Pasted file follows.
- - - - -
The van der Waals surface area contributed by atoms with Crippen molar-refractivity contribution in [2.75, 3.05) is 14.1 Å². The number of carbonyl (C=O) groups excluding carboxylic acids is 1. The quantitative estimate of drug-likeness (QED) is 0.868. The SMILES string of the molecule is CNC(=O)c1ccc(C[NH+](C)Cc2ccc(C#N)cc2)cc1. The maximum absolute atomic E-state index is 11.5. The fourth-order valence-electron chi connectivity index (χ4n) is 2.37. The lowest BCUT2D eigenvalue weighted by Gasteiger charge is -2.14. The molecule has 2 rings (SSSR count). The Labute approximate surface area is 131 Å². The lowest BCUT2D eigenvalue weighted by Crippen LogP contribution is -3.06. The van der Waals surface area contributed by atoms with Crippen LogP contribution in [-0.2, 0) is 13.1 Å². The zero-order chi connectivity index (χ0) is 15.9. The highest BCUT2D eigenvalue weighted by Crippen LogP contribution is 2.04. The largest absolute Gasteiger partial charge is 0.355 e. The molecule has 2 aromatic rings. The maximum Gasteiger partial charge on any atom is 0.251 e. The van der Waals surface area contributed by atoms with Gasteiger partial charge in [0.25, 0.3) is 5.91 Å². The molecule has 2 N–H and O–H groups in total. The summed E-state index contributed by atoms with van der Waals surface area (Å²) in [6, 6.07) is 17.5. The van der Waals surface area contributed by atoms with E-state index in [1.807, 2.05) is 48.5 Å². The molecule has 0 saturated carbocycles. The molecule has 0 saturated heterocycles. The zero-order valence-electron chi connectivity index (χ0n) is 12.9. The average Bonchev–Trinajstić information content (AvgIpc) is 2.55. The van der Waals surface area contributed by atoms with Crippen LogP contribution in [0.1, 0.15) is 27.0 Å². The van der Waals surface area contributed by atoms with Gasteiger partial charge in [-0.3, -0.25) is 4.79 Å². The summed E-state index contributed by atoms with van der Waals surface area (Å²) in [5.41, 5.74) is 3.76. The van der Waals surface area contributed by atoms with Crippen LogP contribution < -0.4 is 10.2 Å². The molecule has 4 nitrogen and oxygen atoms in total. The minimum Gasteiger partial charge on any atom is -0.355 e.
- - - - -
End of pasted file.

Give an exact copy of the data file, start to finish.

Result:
The van der Waals surface area contributed by atoms with Crippen molar-refractivity contribution in [2.75, 3.05) is 14.1 Å². The number of carbonyl (C=O) groups excluding carboxylic acids is 1. The quantitative estimate of drug-likeness (QED) is 0.868. The SMILES string of the molecule is CNC(=O)c1ccc(C[NH+](C)Cc2ccc(C#N)cc2)cc1. The maximum absolute atomic E-state index is 11.5. The fourth-order valence-electron chi connectivity index (χ4n) is 2.37. The lowest BCUT2D eigenvalue weighted by Gasteiger charge is -2.14. The molecule has 2 rings (SSSR count). The Labute approximate surface area is 131 Å². The lowest BCUT2D eigenvalue weighted by Crippen LogP contribution is -3.06. The van der Waals surface area contributed by atoms with Crippen LogP contribution in [-0.2, 0) is 13.1 Å². The zero-order chi connectivity index (χ0) is 15.9. The highest BCUT2D eigenvalue weighted by Crippen LogP contribution is 2.04. The largest absolute Gasteiger partial charge is 0.355 e. The molecule has 2 aromatic rings. The maximum Gasteiger partial charge on any atom is 0.251 e. The van der Waals surface area contributed by atoms with Gasteiger partial charge in [0.25, 0.3) is 5.91 Å². The molecule has 2 N–H and O–H groups in total. The summed E-state index contributed by atoms with van der Waals surface area (Å²) in [6, 6.07) is 17.5. The van der Waals surface area contributed by atoms with E-state index in [1.807, 2.05) is 48.5 Å². The molecule has 0 saturated carbocycles. The molecule has 0 saturated heterocycles. The zero-order valence-electron chi connectivity index (χ0n) is 12.9. The average Bonchev–Trinajstić information content (AvgIpc) is 2.55. The van der Waals surface area contributed by atoms with Crippen LogP contribution in [0.1, 0.15) is 27.0 Å². The van der Waals surface area contributed by atoms with Gasteiger partial charge in [-0.3, -0.25) is 4.79 Å². The summed E-state index contributed by atoms with van der Waals surface area (Å²) in [5.41, 5.74) is 3.76. The van der Waals surface area contributed by atoms with Crippen LogP contribution < -0.4 is 10.2 Å². The molecule has 4 nitrogen and oxygen atoms in total. The minimum Gasteiger partial charge on any atom is -0.355 e.